Sunday, January 30, 2011

Stanley Fish on Sentences

I see that Stanley Fish has inaugurated and concluded his contest (over at Slate, link, link) to select great sentences from the English language.  I didn't get around to entering partly because I couldn't think of a  slam-dunk entry but also because I began to suspect that Fish's own enterprise had undercut himself.  That is--of Fish's own five, I'd say that only two deserve the recognition he grants.  And they would be the first two--one, from John Bunyan (1678):
Now he had not run far from his own door, but his wife and children perceiving it, began crying after him to return, but the man put his fingers
And his second, only  26 years later, from Jonathan Swift (1704)
Last week I saw a woman flayed, and you will hardly believe how  much it altered her appearance for the worse.
The other three, which I won't trouble to reprint here, are elegant pieces of work in their own right and on their own terms.  But  none of them has the bite, power and drive of the great originals.  By corollary, if we were really looking for sentences with the quality of these, I suspect we might go right back again to these originals--in particular Bunyan, the electricity and directness of whose prose has almost never been equalled.  Fish's own choice is fine.  But you could have done just as well with the very first sentence in the book:
As I walked through the wilderness of this world, I lighted on a certain place where was a Den, and I laid me down in that place to sleep: and, as I slept, I dreamed a dream.
Or the second:
 I dreamed, and behold, I saw a man clothed with rags, standing in a certainplace, with his face from his own house, a book in his hand, and a great burden upon his back.
Or the third:
I looked, and saw him open the book, and read therein; and, as he read, he wept, and trembled; and, not being able longer to contain, he brake out with alamentable cry, saying, What shall I do?
Or if that is too  convoluted, a few sentences later, the short version:
Now, I saw, upon a time, when he was walking in the fields, that he was, as he was wont, reading in his book, and greatly distressed in his mind; and, as he read, he burst out, as he had done before, crying, What shall I do to be saved?
But forget about Bunyan per se.  I think it is no accident that his best examples comes from the relative youth of the language, before it had become as self-involved as it does in his later instances.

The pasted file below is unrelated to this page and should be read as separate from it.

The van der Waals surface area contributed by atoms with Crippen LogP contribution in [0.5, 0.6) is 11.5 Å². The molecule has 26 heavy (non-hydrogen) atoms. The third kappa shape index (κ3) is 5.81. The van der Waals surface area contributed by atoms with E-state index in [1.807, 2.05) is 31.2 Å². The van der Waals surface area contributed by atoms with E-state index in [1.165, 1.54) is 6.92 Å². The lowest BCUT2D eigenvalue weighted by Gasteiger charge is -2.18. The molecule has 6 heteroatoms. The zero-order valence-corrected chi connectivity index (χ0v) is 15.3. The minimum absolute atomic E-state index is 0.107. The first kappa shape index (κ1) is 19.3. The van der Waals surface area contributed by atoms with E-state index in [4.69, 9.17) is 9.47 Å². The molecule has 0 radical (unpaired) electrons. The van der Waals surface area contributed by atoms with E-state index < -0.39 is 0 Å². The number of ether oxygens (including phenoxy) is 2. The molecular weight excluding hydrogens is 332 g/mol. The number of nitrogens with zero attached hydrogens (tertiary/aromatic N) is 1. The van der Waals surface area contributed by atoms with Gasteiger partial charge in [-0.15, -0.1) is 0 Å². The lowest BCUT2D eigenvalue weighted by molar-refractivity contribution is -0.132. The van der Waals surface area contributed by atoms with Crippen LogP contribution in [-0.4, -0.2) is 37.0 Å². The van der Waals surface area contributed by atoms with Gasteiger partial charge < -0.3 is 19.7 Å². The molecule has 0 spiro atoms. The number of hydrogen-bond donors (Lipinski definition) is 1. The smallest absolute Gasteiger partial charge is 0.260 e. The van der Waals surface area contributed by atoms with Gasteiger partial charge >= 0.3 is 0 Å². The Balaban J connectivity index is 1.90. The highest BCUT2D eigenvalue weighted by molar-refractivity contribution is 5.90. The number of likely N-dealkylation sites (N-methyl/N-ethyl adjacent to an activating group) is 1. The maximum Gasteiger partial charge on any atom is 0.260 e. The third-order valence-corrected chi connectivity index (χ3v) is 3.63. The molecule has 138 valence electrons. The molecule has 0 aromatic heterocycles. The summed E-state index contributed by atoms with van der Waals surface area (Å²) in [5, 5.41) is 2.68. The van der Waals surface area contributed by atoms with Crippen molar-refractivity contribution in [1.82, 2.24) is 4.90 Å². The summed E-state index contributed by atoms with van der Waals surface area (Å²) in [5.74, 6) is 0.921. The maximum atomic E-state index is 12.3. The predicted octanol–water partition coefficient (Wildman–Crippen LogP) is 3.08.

In this light, I'm a little surprised that Fish passed over his own guiding light, John Milton.  It may be that he intended to bypass poetry.  But Milton, in addition to being a great poet, was also our  greatest pamphleteer.  And how can you improve on:

Methinks I see in my mind a noble and puissant nation rousing herself like a strong man after sleep, and shaking her invincible locks; methinks I see her as an eagle mewinher mighty youth, and kindling her undazzled eyes at the full midday beam; purging and unscaling her long-abused sight at the fountain itself of heavenly radiance.
[If you think I am cheating and giving two sentences, divided it before the second "methinks" and use either half.]

Exclusion of poetry might explain why we cannot use Shakespeare's "Love's not time's fool, though rosy lips and cheeks/Within his bending sickle's compass come" (The spondees!  The spondees!).   But Shakespeare too wrote prose also and here, there are almost too many choices.  "What a piece of work is a man!" is part of an electrifying paragraph, although as a sentence it might qualify in its own right.  Still if I had to choose just one, it might be:
There live not three good men unhanged in England; and one of them is fat and grows old.
Going on in the same vein, I see that at least one of Fish's winning entries comes from the Bible--more precisely the King James Version, another product of the language's raw youth.   And so it goes: it is the language fashioned by Bunyan and Swift, and Shakespeare and Milton and the Bible, that we speak today and  nothing in the later elaboration can really top the beginning.  The best one can do is to try to  match that beginning; then you may hope to come up with something like what may truly be the best single sentence in the English language:
With malice toward none, with charity for all, with firmness in the right as God gives us to see the right, let us strive on to finish the work we are in, to bind up the nation's wounds, to care for him who shall have borne the battle and for his widow and his orphan, to do all which may achieve and cherish a just and lasting peace among ourselves and with all nations.

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